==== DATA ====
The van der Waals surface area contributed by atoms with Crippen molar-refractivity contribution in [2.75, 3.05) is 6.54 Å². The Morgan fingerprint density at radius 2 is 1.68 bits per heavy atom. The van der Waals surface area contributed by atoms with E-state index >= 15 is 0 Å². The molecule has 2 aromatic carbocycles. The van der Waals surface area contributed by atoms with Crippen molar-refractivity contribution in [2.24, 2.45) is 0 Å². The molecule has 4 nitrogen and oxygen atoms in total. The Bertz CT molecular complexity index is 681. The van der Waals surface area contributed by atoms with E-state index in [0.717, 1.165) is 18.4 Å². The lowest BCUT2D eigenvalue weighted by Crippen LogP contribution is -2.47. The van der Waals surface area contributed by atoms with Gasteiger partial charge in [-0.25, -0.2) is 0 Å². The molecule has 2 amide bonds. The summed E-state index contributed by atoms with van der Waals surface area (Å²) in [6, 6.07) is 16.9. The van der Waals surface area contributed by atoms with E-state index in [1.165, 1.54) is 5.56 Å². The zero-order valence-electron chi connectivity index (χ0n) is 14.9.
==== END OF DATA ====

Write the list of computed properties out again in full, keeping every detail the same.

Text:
The van der Waals surface area contributed by atoms with Crippen molar-refractivity contribution in [2.75, 3.05) is 6.54 Å². The Morgan fingerprint density at radius 2 is 1.68 bits per heavy atom. The van der Waals surface area contributed by atoms with E-state index >= 15 is 0 Å². The molecule has 2 aromatic carbocycles. The van der Waals surface area contributed by atoms with Crippen molar-refractivity contribution in [2.24, 2.45) is 0 Å². The molecule has 4 nitrogen and oxygen atoms in total. The Bertz CT molecular complexity index is 681. The van der Waals surface area contributed by atoms with E-state index in [0.717, 1.165) is 18.4 Å². The lowest BCUT2D eigenvalue weighted by Crippen LogP contribution is -2.47. The van der Waals surface area contributed by atoms with Gasteiger partial charge in [-0.25, -0.2) is 0 Å². The molecule has 2 amide bonds. The summed E-state index contributed by atoms with van der Waals surface area (Å²) in [6, 6.07) is 16.9. The van der Waals surface area contributed by atoms with E-state index in [1.165, 1.54) is 5.56 Å². The zero-order valence-electron chi connectivity index (χ0n) is 14.9.